In a world where everything is so accessible at just a click of a button, the importance of the influencer continues to dramatically increase. It is safe to say that the digital era and the influence of the influencer, has changed the way we see and access fashion, beauty and cosmetics. According to the Launchmetrics report 2019, 72% of customers take to social media, making it a necessity to take advantage of this digital platform. This results in an era that is now demanding more from marketing strategies to use the influencer as the voice for the large array of people, especially younger audiences.


One of the driving forces behind the influencer trend is the different approach that millennials use to buy clothes. It’s so much easier to go online to get an unlimited supply of the latest trends especially, with the vast number of macro-influencers.

Whether it’s the £500,000 Pretty Little Thing campaign that Molly Mae-Hague released to her 3.2 million followers, or, the new, empowering Lancôme campaign starring the gorgeous Zendaya, macro-influencers can reach the largest audience about. Francoise Lehmann, Lancôme’s global brand president, revealed in an interview that ‘Zendaya brings a youthful and unique approach to beauty’. Suggesting, that Lancôme were actively targeting their products towards the younger generation by using a millennial icon who made her fame on Disney Channel.


One may assume that the larger the following an influencer may have, the best engagement and sales a company could receive. However, many companies may not have a spare $500,000 to feature in one of Kendall Jenner’s posts leaving a need for a more cost-effective way of reaching audiences. This is where micro-influencers step in. Let me elaborate, micro and mid tiers seem to have a better connection with their target audience generating more authentic content.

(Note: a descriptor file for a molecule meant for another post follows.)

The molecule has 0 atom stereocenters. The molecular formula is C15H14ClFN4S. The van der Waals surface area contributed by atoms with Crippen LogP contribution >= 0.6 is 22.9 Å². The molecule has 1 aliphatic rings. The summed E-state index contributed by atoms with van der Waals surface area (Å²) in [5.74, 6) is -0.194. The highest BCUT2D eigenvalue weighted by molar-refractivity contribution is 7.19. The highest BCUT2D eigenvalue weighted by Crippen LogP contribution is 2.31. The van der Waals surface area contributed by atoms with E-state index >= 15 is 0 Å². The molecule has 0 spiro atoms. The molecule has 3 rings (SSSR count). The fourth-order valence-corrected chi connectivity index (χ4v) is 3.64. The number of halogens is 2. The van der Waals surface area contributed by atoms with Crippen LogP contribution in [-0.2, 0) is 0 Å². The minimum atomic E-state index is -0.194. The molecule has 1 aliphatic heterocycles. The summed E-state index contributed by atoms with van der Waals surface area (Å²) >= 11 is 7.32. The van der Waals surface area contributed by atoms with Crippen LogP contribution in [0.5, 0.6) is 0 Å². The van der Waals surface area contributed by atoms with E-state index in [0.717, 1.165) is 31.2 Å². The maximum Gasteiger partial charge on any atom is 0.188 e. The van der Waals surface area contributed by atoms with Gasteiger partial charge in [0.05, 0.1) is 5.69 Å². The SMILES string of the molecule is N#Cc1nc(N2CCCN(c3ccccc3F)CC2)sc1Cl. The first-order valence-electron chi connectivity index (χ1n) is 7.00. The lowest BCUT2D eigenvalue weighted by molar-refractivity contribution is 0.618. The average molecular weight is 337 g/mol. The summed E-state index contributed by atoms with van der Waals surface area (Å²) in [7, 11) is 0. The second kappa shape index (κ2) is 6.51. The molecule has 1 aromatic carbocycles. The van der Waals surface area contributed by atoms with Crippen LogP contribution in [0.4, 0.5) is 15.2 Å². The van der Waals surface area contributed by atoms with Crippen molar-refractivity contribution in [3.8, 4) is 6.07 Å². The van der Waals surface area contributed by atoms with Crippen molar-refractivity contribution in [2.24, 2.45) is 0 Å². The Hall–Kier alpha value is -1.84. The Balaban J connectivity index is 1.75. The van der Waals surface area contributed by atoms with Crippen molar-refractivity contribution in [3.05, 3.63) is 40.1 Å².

Arguably, it is easier to connect with your followers if they are loyal and enjoy your content. Not to mention that the lower tiers can be more cost effective. An example of a brand that likes to collaborate with micro-influencers is Femme Luxe Finery. From a personal experience of working with this brand, I received many free items of clothing in return for Instagram posts to my 5,000 followers. This is a very cost-effective way for fashion brands to market themselves, as influencers are primarily motivated by monetary compensation or free items.


So, what is the most important thing to remember when looking for an influencer? A brand or company obviously will want the best return on investment and one of the key attributes to remember is that knowing your brand and audience is crucial. This should be at the heart of finding an influencer as only when you know your values and who you want to reach, can you find an influencer who aligns with this.

Take Hannah Brownrigg wearing Femme Luxe Finery in the images above, she now has 220,000 followers that are in adoration of her personal style. Femme Luxe Finery were able to establish their brand messages and beliefs and choose an influencer that fits their brand’s needs. The most successful brands will approach influencers with an authentic and organic following usually via social media or email, however, as the influencer business grows, many companies are relying on talent agencies to do the work for them.

Overall, we can all agree that the society we live in is constantly developing and growing. No wonder a ‘social media influencer’ is looked at as a real, profitable job as it takes long hours of dedication to get that perfect picture. But I can’t help wondering, are the influencers going to take over many other jobs that talented people are struggling to get? Will the modelling jobs slowly diminish or will fashion shows start having influencers on the catwalk? 

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